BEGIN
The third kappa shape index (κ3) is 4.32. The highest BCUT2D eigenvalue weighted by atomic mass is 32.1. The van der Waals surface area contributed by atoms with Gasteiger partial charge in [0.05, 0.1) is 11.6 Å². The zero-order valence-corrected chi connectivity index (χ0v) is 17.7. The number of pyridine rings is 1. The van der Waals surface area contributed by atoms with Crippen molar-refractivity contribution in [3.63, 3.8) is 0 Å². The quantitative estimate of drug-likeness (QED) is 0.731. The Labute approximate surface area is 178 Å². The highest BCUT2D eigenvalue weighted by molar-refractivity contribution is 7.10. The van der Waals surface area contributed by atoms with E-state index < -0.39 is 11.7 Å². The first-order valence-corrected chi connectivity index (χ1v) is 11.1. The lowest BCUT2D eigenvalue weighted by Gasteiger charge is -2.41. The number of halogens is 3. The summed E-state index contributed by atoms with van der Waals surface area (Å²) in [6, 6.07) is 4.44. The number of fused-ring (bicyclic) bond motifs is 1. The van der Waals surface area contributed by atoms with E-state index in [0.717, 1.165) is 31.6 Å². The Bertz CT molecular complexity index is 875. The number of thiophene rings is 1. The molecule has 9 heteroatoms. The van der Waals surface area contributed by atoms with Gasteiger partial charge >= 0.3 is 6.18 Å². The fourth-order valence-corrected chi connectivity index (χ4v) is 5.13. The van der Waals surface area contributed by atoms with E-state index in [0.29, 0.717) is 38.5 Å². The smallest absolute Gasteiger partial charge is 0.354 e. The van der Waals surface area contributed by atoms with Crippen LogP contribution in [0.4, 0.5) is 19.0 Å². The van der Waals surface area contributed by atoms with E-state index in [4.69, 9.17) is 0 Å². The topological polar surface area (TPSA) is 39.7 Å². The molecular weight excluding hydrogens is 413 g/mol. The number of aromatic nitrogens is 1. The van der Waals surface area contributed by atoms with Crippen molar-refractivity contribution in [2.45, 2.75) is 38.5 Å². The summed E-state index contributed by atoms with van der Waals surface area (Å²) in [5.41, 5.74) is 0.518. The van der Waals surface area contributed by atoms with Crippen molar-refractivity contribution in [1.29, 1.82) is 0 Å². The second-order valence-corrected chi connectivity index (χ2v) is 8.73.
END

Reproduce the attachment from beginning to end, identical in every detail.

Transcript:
The third kappa shape index (κ3) is 4.32. The highest BCUT2D eigenvalue weighted by atomic mass is 32.1. The van der Waals surface area contributed by atoms with Gasteiger partial charge in [0.05, 0.1) is 11.6 Å². The zero-order valence-corrected chi connectivity index (χ0v) is 17.7. The number of pyridine rings is 1. The van der Waals surface area contributed by atoms with Crippen molar-refractivity contribution in [3.63, 3.8) is 0 Å². The quantitative estimate of drug-likeness (QED) is 0.731. The Labute approximate surface area is 178 Å². The highest BCUT2D eigenvalue weighted by molar-refractivity contribution is 7.10. The van der Waals surface area contributed by atoms with E-state index < -0.39 is 11.7 Å². The first-order valence-corrected chi connectivity index (χ1v) is 11.1. The lowest BCUT2D eigenvalue weighted by Gasteiger charge is -2.41. The number of halogens is 3. The summed E-state index contributed by atoms with van der Waals surface area (Å²) in [6, 6.07) is 4.44. The number of fused-ring (bicyclic) bond motifs is 1. The van der Waals surface area contributed by atoms with E-state index in [0.717, 1.165) is 31.6 Å². The Bertz CT molecular complexity index is 875. The number of thiophene rings is 1. The molecule has 9 heteroatoms. The van der Waals surface area contributed by atoms with Gasteiger partial charge >= 0.3 is 6.18 Å². The fourth-order valence-corrected chi connectivity index (χ4v) is 5.13. The van der Waals surface area contributed by atoms with E-state index in [0.29, 0.717) is 38.5 Å². The smallest absolute Gasteiger partial charge is 0.354 e. The van der Waals surface area contributed by atoms with Crippen LogP contribution in [0.4, 0.5) is 19.0 Å². The van der Waals surface area contributed by atoms with E-state index in [4.69, 9.17) is 0 Å². The topological polar surface area (TPSA) is 39.7 Å². The molecular weight excluding hydrogens is 413 g/mol. The number of aromatic nitrogens is 1. The van der Waals surface area contributed by atoms with Crippen molar-refractivity contribution in [2.45, 2.75) is 38.5 Å². The summed E-state index contributed by atoms with van der Waals surface area (Å²) in [5.41, 5.74) is 0.518. The van der Waals surface area contributed by atoms with Crippen molar-refractivity contribution in [1.29, 1.82) is 0 Å². The second-order valence-corrected chi connectivity index (χ2v) is 8.73.